Latest Stories

Massacre suspect dies in MPD car

He shot himself in forehead during scuffle—officer


‘DARING, DEFIANT’? Delizalde when arrested by the Manila police on Tuesday. RICHARD A. REYES

Two versions emerged of how Nestor Delizalde Jr. died. But one thing was constant: The massacre suspect took a bullet in the forehead while in the custody of the Manila police.

Midday radio reports quoted the Manila Police District (MPD) as saying that Delizalde—who had admitted slitting the throats of three women in a predawn robbery early this week—was shot by one of his escorts after he tried to grab another officer’s firearm in a police car on their way to the City Prosecutor’s Office on Thursday.

But the story changed later in the day. In an interview with the Inquirer, MPD homicide section head Chief Inspector Joey de Ocampo said that in the tight scuffle inside the car, Delizalde somehow ended up shooting himself.

De Ocampo also said the convoy holding Delizalde was on its way back to headquarters and was passing through Juan Luna and Muelle streets when the handcuffed suspect went after the pistol of Police Officer 3 Michael Pastor, who was seated beside him in the patrol car.

“While they scuffled, the policeman was able to parry the gun (sic) and when it fired it hit Delizalde in the forehead; he shot himself,” De Ocampo said.

Told that this account might again raise eyebrows considering that Delizalde was not the first “gun-grabbing” crime suspect who ended up dead in MPD’s custody, De Ocampo said: “Criminals here in Manila are more daring and defiant.”

“The incident may sound incredible to police critics, but that’s what happened,” he stressed.

Delizalde, a barangay (village) watchman, was accused of killing bank executive Evelyn Tan, 40; her mother, Teresa, 60; and housemaid Cristina Partolay, 22, in a robbery of the Tan residence on Yakal Street, Sta. Cruz, Manila, before dawn on November 12.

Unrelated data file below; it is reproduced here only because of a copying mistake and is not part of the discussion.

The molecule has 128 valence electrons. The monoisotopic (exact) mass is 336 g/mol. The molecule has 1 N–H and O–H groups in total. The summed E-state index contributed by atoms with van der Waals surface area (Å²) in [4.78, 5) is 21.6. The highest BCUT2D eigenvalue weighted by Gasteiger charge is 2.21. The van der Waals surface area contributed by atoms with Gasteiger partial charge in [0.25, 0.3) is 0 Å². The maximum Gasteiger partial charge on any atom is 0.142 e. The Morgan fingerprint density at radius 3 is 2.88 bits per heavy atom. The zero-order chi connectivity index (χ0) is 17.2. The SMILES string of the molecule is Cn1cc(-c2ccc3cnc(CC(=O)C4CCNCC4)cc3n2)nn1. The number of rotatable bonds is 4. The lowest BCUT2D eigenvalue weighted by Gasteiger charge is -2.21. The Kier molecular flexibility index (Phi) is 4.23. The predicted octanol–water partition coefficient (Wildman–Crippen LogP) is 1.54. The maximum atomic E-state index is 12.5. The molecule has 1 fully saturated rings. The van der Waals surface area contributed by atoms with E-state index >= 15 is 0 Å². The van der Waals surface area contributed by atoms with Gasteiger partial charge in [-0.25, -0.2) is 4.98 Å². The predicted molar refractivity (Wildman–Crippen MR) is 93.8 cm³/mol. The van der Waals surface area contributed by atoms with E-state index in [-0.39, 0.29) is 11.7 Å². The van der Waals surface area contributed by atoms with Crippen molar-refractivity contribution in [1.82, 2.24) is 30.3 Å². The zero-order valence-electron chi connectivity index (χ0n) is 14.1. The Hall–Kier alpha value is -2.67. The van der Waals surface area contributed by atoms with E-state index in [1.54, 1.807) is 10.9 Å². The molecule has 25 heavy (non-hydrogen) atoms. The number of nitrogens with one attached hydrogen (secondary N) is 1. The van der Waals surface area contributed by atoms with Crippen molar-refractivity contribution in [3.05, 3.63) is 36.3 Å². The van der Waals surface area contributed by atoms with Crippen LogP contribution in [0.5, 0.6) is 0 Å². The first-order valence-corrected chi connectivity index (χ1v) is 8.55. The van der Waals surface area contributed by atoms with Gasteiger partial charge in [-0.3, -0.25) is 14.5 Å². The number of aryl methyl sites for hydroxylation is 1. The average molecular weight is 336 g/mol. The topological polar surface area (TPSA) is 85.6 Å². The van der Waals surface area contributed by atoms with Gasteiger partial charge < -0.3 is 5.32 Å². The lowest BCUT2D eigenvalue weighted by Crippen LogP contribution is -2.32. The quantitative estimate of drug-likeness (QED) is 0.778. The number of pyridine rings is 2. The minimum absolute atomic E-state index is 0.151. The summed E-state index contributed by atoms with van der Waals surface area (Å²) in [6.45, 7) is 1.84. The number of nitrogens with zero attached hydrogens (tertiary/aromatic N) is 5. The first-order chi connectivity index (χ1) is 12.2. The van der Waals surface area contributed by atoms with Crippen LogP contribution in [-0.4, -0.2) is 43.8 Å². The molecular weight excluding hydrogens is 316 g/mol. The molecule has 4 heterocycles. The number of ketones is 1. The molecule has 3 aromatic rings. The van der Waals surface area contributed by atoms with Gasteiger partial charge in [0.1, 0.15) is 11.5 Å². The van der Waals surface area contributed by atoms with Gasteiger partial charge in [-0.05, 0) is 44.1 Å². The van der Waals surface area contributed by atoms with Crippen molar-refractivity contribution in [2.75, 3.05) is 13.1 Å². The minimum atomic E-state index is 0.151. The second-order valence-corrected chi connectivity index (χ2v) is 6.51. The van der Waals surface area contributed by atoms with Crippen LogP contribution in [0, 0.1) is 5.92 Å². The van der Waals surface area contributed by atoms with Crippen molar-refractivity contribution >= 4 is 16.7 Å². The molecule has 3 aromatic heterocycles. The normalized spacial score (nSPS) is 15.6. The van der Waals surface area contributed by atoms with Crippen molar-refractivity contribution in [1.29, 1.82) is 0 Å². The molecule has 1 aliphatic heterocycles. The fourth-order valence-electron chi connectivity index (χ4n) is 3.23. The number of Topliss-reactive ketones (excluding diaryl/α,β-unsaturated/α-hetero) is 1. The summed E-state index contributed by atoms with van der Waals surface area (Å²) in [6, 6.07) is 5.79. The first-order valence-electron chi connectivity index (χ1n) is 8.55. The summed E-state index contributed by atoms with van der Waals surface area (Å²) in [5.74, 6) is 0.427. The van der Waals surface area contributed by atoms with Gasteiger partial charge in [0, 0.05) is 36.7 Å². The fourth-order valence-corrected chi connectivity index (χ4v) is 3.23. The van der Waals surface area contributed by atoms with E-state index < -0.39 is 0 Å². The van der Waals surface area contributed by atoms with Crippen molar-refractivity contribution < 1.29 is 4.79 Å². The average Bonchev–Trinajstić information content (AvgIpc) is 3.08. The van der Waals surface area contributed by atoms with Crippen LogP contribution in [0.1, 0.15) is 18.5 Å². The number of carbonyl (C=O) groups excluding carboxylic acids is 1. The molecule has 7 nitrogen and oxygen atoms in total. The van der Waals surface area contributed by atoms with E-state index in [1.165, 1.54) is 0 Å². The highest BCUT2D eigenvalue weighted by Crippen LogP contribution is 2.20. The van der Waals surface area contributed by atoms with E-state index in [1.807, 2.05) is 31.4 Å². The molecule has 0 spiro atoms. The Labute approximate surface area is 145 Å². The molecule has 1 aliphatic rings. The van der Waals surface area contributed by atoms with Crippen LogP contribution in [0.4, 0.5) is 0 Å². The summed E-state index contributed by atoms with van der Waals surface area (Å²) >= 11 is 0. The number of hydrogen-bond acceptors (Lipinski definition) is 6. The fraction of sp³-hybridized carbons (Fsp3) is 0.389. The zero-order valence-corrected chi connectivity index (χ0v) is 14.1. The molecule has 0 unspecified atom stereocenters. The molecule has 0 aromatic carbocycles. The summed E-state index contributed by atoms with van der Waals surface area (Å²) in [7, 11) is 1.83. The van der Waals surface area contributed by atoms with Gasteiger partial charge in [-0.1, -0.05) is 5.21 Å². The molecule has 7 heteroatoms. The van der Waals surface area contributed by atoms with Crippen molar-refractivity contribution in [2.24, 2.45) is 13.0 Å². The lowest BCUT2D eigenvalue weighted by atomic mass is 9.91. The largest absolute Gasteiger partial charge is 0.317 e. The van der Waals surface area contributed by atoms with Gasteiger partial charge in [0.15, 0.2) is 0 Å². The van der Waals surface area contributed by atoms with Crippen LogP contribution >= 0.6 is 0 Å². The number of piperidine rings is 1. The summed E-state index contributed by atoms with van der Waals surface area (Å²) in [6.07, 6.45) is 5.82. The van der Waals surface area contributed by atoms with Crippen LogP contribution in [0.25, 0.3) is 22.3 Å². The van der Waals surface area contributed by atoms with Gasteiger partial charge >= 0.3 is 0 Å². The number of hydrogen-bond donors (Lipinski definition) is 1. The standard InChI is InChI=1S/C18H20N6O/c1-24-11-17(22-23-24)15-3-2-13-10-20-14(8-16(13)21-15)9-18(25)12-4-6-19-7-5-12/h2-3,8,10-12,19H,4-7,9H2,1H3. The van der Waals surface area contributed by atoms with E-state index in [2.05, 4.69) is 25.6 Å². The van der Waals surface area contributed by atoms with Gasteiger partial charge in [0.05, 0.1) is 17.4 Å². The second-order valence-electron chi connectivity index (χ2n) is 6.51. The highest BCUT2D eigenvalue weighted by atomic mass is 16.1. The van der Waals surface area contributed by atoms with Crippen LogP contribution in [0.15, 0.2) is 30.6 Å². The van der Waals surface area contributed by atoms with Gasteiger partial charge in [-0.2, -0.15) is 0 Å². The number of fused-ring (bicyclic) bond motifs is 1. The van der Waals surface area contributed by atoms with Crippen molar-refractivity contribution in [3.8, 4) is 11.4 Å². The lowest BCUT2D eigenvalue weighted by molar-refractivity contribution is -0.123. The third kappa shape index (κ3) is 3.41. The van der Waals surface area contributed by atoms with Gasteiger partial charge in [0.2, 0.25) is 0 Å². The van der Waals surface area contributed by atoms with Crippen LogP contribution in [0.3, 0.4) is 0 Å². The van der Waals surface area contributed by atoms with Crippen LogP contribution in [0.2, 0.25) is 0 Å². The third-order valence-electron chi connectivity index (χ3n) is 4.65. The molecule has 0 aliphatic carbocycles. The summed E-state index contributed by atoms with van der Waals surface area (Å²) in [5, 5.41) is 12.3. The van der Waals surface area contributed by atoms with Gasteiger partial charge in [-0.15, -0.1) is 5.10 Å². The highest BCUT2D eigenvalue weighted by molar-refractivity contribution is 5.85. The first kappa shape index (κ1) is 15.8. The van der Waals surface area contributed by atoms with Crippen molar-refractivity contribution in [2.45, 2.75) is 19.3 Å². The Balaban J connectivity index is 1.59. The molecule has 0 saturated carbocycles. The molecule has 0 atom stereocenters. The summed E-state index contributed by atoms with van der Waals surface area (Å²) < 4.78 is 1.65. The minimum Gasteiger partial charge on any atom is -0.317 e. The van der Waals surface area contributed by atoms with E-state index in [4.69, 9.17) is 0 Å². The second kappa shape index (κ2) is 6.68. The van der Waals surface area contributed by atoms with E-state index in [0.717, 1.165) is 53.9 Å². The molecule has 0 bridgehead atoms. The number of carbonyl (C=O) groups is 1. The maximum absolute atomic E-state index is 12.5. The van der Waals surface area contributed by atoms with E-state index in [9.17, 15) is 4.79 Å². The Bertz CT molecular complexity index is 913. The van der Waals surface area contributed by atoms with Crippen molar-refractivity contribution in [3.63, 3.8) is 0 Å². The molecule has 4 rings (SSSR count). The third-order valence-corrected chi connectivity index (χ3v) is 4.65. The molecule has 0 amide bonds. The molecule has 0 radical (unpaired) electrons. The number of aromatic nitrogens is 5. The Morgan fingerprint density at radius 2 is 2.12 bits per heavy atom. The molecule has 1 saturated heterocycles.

The three women were found with their throats slit.

A female witness earlier recalled hearing screams from the Tan residence around 3 a.m. that day and later spotting Delizalde coming down from a tree behind the house. When asked what he was doing there, the suspect told the witness to just keep quiet and even gave her crisp P100 bills from a wad of cash he took out from a bag.

Delizalde was arrested on Tuesday and admitted the crime during interrogation.

According to De Ocampo on Thursday, an MPD team was given orders to bring the suspect out of his cell for him to show where he hid the other valuables he stole.

Delizalde was also supposed to identify another village watchman of Barangay 225, Zone 21, who allegedly took a share of the loot, the homicide chief said.

“During the investigation when he was asked about his loot, the suspect said he left it with his colleagues in the barangay,” De Ocampo said. “We believed him because the recovered materials did not match the list of items that were supposedly taken by Delizalde from the victims,” the police official said.

He said the list included three cell phones, a digital camera and cash amounting to P22,000.

But De Ocampo said the MPD team holding Delizalde failed to locate the other watchman because the village chairman, Arthur Arce, was not around to assist them when they arrived at the barangay hall.

It was on their way back to the headquarters that Delizalde, in De Ocampo’s words, became “daring and defiant.”

Follow Us

Follow us on Facebook Follow on Twitter Follow on Twitter

Recent Stories:

Complete stories on our Digital Edition newsstand for tablets, netbooks and mobile phones; 14-issue free trial. About to step out? Get breaking alerts on your mobile.phone. Text ON INQ BREAKING to 4467, for Globe, Smart and Sun subscribers in the Philippines.

Tags: Crime , law and justice , Manila , Massacre , Nestor Delizalde Jr. , Philippines - Metro

Copyright © 2014, .
To subscribe to the Philippine Daily Inquirer newspaper in the Philippines, call +63 2 896-6000 for Metro Manila and Metro Cebu or email your subscription request here.